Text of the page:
Mike Figgis

Mike Figgis was born in Carlisle, England in 1948. His early interest was in music and he played keyboards for Bryan Ferry's first band. In 1983, he directed a theatre play, produced in Theatre Gerard-Philipe (Saint-Denis, Paris, France). This play performed with great success at Festival de Grenada and in Theater der Welt (Munich, Germany).

After working in theatre, he made his feature film debut with the low budget "Stormy Monday" in 1988. The film earned him attention as a director who could get interesting performances from established Hollywood actors. He initially made a splash in America in the 1990's with the gritty thriller "Internal Affairs" that helped to revive the career of Richard Gere. His next Hollywood feature were "Mr. Jones" and "Leaving Las Vegas", creating star turns for Nicolas Cage and Elisabeth Shue which earned Figgis Academy Award nominations for Best Directing and Best Screenplay. His most ambitious film to date is the low budget film "The Loss of Sexual Innocence", a loosely based autobiographical film of the director himself.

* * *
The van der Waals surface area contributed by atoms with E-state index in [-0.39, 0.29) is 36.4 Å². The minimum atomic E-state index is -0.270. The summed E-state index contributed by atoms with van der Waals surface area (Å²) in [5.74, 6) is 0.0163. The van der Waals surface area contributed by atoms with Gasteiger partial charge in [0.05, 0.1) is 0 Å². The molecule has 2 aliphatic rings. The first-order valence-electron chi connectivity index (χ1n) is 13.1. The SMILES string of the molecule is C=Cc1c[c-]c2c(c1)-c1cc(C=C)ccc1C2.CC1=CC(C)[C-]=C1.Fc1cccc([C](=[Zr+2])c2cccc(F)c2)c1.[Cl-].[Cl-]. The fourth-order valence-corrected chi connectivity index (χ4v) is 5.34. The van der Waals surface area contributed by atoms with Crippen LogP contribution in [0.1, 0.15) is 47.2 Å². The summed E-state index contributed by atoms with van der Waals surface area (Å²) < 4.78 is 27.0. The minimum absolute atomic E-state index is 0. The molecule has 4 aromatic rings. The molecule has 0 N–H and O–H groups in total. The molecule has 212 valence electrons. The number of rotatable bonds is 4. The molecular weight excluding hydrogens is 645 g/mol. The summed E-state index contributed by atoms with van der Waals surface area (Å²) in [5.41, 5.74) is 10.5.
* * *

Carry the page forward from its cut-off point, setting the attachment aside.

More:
Forays into digital video technology led him to conceive of and direct "Timecode", which took advantage of the technology to create an ensemble film shot simultaneously with four cameras all in one take and also presented simultaneously and uncut, dividing the screen into four quarters. Later, he directed "Cold Creek Manor", "Ten Minutes Older", some documentary pieces including a segment of The Blues (called "Red, White and Blues") and a short piece on flamenco.

In 2007, Figgis shot his newest feature "Love Live Long" set between Istanbul and Bratislava on the infamous Gumball 3000 Rally, starring Sophie Winkleman and Daniel Lapaine. After shooting "The Co(te)lette Film" in 2010 and two other short films, he's preparing nowadays two new feature films: "Seconds of Pleasure" and "Suspension of Disbelief".